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Ruckus - Jenna Fincken Interview

Jenna Fincken's one-woman thriller Ruckus is heading to the Edinburgh Fringe where it'll play at Summerhall, Cairns Lecture Hall across the month from the 3rd until 28th August (no performances on 15th or 22nd).

Jenna is an actress, a writer and Co-Executive Director of Wildcard Theatre Company. Ahead of the Fringe, I spoke with Jenna about the piece.

Our chat began with Jenna introducing herself and the show in further detail. "Ruckus, my debut play, is a one-woman thriller exploring the suppression and destruction caused by coercive control. The audience follows Lou, a 28-year-old primary school teacher, who’s completely aware the audience are watching her. In fact, she wants them there. She wants to show them the exact moments in her relationship, breaking down the progression of coercive control. And finally, ask the audience, did they see it?"

Inspiration for Ruckus came from a few first-hand experiences "Down to a few personal experiences of seeing people I cared about being in domestic abuse relationships, I felt frustrated that I didn’t understand why these relationships happened and how it got to the point of entrapment."

"In 2018, I saw the one-man show Angry Alan by Penelope Skinner which completely blew my mind. It was the perfect example of how to truly show a side of someone's life story. It gave me that final push I needed to try and start writing for myself."

Speaking to victims of domestic abuse and coercive control was something that was key in the piece's development. Jenna explained to me "Research was a huge part of my journey with Ruckus, which has been ongoing over the last three years. I used reports from leading charities such as SafeLives as well as the work of leading sociologists such as Evan Stark, investigative journalists such as Jess Hill and researchers tackling domestic abuse and coercive control, to create an accurate and experiential play. It was in this research I found a turning point in my questions about the play. It wasn’t “Why doesn’t she leave?” but “Why as a society do we produce perpetrators in the first place?” and “Why coercive control perfectly works in today’s patriarchal society.”"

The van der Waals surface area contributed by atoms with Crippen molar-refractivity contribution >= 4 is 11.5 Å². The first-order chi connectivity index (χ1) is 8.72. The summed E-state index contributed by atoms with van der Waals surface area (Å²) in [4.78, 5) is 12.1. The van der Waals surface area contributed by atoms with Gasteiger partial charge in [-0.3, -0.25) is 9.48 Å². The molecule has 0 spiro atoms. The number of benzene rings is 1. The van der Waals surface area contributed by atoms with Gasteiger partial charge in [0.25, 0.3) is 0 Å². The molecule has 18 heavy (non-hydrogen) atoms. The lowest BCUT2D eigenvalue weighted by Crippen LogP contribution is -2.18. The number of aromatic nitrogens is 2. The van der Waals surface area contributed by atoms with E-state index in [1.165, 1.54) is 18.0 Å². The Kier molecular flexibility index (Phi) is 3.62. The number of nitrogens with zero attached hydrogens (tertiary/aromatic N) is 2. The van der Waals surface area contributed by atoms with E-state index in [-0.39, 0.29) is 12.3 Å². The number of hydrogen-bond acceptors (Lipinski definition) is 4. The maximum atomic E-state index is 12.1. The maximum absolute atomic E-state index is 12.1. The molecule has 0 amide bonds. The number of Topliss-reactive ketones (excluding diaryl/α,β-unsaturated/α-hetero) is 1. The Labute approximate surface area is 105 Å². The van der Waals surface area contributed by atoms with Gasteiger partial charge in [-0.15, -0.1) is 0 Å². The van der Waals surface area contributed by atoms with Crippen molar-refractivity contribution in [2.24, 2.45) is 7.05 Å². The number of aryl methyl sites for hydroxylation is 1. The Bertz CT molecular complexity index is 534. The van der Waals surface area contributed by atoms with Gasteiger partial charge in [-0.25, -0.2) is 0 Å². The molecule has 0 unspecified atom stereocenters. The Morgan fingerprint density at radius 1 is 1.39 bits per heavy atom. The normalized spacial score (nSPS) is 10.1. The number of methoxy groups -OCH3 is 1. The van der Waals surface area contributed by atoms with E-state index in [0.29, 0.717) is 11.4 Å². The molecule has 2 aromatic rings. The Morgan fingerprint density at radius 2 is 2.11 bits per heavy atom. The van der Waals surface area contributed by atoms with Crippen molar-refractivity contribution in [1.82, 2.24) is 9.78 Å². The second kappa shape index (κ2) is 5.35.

"When I started to talk openly about Ruckus, I found people naturally wanted to talk about their experiences. I also spoke to police officers and direct services team members that help victims/survivors. These incredible individuals actually really helped me to find the ending to the piece and what they would want to share with the world."

"With all this information, this inspired Ruckus and Lou’s story."

Our chat turned to how important it is to give victims a voice and to not shy away from any element of someone who is being coercively controlled. Jenna said "Great question, with the answer being hugely important. Being a new writer, there have been times where I’ve questioned and doubted myself. But with these victims/survivors cases I've studied and the statistics I’ve learned - it’s given me such a drive to not shy away and put these stories in front of an audience. This play is all about the opportunity to truly showcase what coercive control can be and the devastating effects it can lead to."

For Jenna and what she wants an audience to take away from seeing the show she explained the importance of giving "knowledge of coercive control. We’re simply not taught what is a healthy or toxic relationship. It’s inevitable that we fall into the system of power in our society which enables the actions of perpetrators. So I really do hope that, through telling the story of Ruckus, audiences go back and spot the signs of coercion. Then bring this awareness in their life. Question their personal relationships. And most importantly, know there is help out there."

As ever before our chat wrapped up I asked Jenna what does theatre mean to her, she said "Theatre to me is the opportunity of a live event that helps us to see a different perspective from our own. I truly believe that emotionally connecting to someone's else’s story helps us to develop our own narrative."

Our chat closed on why Jenna thought anyone should come and see Ruckus. She said "I’d recommend for anyone who’d like to see Ruckus to check out our Self Care Guide. This guide has been designed to support audiences seeing Ruckus. It includes further details about content warnings, self-care suggestions and in depth details about the show. "

"I’d encourage anyone to see Ruckus as I truly believe coercive control is such an important social issue that we need to learn about. We must have awareness about what exactly coercive control is, as its fundamental in not only preventing people from entering coercive controlled relationships but is how we’re going to confront this issue as a whole. We also owe it to the victims/survivors who are sharing their stories and trauma in order to make change to help others not be in the same situation."

Ruckus plays at Summerhall, Cairns Lecture Theatre from August 3rd to 28th (not 15th or 22nd). Tickets are available from

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